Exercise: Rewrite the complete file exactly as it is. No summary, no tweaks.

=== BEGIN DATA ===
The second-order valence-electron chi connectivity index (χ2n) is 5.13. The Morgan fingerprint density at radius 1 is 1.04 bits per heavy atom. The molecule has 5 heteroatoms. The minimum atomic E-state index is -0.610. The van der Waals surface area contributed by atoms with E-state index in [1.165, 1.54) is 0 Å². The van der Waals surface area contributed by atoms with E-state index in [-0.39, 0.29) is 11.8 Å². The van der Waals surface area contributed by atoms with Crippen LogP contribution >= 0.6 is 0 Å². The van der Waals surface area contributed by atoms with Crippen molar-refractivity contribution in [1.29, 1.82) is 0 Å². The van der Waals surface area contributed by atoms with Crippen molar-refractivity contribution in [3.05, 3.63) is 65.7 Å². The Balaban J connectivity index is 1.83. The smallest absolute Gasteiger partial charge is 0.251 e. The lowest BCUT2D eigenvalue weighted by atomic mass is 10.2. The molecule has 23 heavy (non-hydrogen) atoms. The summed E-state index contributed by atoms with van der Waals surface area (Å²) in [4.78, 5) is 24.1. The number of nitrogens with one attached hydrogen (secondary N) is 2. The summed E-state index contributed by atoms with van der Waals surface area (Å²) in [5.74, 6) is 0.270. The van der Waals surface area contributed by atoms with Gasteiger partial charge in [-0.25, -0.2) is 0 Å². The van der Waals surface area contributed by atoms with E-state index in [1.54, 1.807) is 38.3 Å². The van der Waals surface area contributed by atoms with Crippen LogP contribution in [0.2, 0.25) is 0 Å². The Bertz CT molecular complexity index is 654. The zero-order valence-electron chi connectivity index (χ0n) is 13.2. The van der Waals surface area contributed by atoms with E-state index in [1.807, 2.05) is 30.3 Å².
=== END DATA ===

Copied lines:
The second-order valence-electron chi connectivity index (χ2n) is 5.13. The Morgan fingerprint density at radius 1 is 1.04 bits per heavy atom. The molecule has 5 heteroatoms. The minimum atomic E-state index is -0.610. The van der Waals surface area contributed by atoms with E-state index in [1.165, 1.54) is 0 Å². The van der Waals surface area contributed by atoms with E-state index in [-0.39, 0.29) is 11.8 Å². The van der Waals surface area contributed by atoms with Crippen LogP contribution >= 0.6 is 0 Å². The van der Waals surface area contributed by atoms with Crippen molar-refractivity contribution in [1.29, 1.82) is 0 Å². The van der Waals surface area contributed by atoms with Crippen molar-refractivity contribution in [3.05, 3.63) is 65.7 Å². The Balaban J connectivity index is 1.83. The smallest absolute Gasteiger partial charge is 0.251 e. The lowest BCUT2D eigenvalue weighted by atomic mass is 10.2. The molecule has 23 heavy (non-hydrogen) atoms. The summed E-state index contributed by atoms with van der Waals surface area (Å²) in [4.78, 5) is 24.1. The number of nitrogens with one attached hydrogen (secondary N) is 2. The summed E-state index contributed by atoms with van der Waals surface area (Å²) in [5.74, 6) is 0.270. The van der Waals surface area contributed by atoms with Gasteiger partial charge in [-0.25, -0.2) is 0 Å². The van der Waals surface area contributed by atoms with E-state index in [1.54, 1.807) is 38.3 Å². The van der Waals surface area contributed by atoms with Crippen LogP contribution in [0.2, 0.25) is 0 Å². The Bertz CT molecular complexity index is 654. The zero-order valence-electron chi connectivity index (χ0n) is 13.2. The van der Waals surface area contributed by atoms with E-state index in [1.807, 2.05) is 30.3 Å².